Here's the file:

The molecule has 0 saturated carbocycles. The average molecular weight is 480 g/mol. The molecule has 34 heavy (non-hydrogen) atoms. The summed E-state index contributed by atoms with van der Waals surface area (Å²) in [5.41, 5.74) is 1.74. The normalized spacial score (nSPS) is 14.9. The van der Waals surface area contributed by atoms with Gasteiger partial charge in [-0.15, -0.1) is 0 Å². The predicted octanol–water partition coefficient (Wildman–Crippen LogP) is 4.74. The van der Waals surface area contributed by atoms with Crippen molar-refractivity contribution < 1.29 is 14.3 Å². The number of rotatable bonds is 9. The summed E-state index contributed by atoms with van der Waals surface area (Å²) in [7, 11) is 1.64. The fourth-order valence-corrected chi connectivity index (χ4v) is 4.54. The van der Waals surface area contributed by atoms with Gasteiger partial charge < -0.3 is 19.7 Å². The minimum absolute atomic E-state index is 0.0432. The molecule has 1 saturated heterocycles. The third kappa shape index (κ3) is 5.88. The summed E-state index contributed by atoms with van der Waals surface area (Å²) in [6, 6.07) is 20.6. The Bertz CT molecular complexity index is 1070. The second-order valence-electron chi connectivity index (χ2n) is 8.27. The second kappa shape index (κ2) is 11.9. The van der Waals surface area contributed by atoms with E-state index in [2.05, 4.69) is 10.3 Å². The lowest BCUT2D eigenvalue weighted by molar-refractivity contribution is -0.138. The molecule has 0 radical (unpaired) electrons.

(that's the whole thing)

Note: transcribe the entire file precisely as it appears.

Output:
The molecule has 0 saturated carbocycles. The average molecular weight is 480 g/mol. The molecule has 34 heavy (non-hydrogen) atoms. The summed E-state index contributed by atoms with van der Waals surface area (Å²) in [5.41, 5.74) is 1.74. The normalized spacial score (nSPS) is 14.9. The van der Waals surface area contributed by atoms with Gasteiger partial charge in [-0.15, -0.1) is 0 Å². The predicted octanol–water partition coefficient (Wildman–Crippen LogP) is 4.74. The van der Waals surface area contributed by atoms with Crippen molar-refractivity contribution < 1.29 is 14.3 Å². The number of rotatable bonds is 9. The summed E-state index contributed by atoms with van der Waals surface area (Å²) in [7, 11) is 1.64. The fourth-order valence-corrected chi connectivity index (χ4v) is 4.54. The van der Waals surface area contributed by atoms with Gasteiger partial charge < -0.3 is 19.7 Å². The minimum absolute atomic E-state index is 0.0432. The molecule has 1 saturated heterocycles. The third kappa shape index (κ3) is 5.88. The summed E-state index contributed by atoms with van der Waals surface area (Å²) in [6, 6.07) is 20.6. The Bertz CT molecular complexity index is 1070. The second-order valence-electron chi connectivity index (χ2n) is 8.27. The second kappa shape index (κ2) is 11.9. The van der Waals surface area contributed by atoms with E-state index in [2.05, 4.69) is 10.3 Å². The lowest BCUT2D eigenvalue weighted by molar-refractivity contribution is -0.138. The molecule has 0 radical (unpaired) electrons.